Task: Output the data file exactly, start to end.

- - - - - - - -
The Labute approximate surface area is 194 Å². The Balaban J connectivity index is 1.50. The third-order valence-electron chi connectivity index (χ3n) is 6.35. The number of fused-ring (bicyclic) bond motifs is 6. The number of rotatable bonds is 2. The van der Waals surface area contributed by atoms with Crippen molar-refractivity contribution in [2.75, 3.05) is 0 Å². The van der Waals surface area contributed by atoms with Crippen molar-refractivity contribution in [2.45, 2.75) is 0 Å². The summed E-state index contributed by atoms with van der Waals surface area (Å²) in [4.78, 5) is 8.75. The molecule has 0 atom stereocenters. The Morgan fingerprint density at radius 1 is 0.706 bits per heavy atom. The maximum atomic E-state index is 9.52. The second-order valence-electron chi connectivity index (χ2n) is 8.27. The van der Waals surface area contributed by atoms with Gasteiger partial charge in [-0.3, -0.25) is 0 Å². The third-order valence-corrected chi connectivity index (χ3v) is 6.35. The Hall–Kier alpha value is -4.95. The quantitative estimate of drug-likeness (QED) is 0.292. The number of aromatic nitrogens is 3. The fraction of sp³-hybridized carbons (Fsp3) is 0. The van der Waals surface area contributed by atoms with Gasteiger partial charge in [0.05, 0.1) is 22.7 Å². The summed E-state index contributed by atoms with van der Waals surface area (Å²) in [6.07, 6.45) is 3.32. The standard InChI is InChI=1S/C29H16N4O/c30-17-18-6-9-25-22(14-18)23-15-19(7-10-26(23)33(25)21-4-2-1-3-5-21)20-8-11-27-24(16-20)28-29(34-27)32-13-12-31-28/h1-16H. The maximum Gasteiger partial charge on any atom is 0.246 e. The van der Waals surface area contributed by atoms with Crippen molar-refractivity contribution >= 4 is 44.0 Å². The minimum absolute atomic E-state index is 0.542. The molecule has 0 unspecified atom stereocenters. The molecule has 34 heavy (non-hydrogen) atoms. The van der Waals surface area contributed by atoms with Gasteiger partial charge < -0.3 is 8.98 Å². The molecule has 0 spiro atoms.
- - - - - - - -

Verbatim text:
The Labute approximate surface area is 194 Å². The Balaban J connectivity index is 1.50. The third-order valence-electron chi connectivity index (χ3n) is 6.35. The number of fused-ring (bicyclic) bond motifs is 6. The number of rotatable bonds is 2. The van der Waals surface area contributed by atoms with Crippen molar-refractivity contribution in [2.75, 3.05) is 0 Å². The van der Waals surface area contributed by atoms with Crippen molar-refractivity contribution in [2.45, 2.75) is 0 Å². The summed E-state index contributed by atoms with van der Waals surface area (Å²) in [4.78, 5) is 8.75. The molecule has 0 atom stereocenters. The Morgan fingerprint density at radius 1 is 0.706 bits per heavy atom. The maximum atomic E-state index is 9.52. The second-order valence-electron chi connectivity index (χ2n) is 8.27. The van der Waals surface area contributed by atoms with Gasteiger partial charge in [-0.3, -0.25) is 0 Å². The third-order valence-corrected chi connectivity index (χ3v) is 6.35. The Hall–Kier alpha value is -4.95. The quantitative estimate of drug-likeness (QED) is 0.292. The number of aromatic nitrogens is 3. The fraction of sp³-hybridized carbons (Fsp3) is 0. The van der Waals surface area contributed by atoms with Gasteiger partial charge in [0.05, 0.1) is 22.7 Å². The summed E-state index contributed by atoms with van der Waals surface area (Å²) in [6.07, 6.45) is 3.32. The standard InChI is InChI=1S/C29H16N4O/c30-17-18-6-9-25-22(14-18)23-15-19(7-10-26(23)33(25)21-4-2-1-3-5-21)20-8-11-27-24(16-20)28-29(34-27)32-13-12-31-28/h1-16H. The maximum Gasteiger partial charge on any atom is 0.246 e. The van der Waals surface area contributed by atoms with Crippen molar-refractivity contribution >= 4 is 44.0 Å². The minimum absolute atomic E-state index is 0.542. The molecule has 0 unspecified atom stereocenters. The molecule has 34 heavy (non-hydrogen) atoms. The van der Waals surface area contributed by atoms with Gasteiger partial charge < -0.3 is 8.98 Å². The molecule has 0 spiro atoms.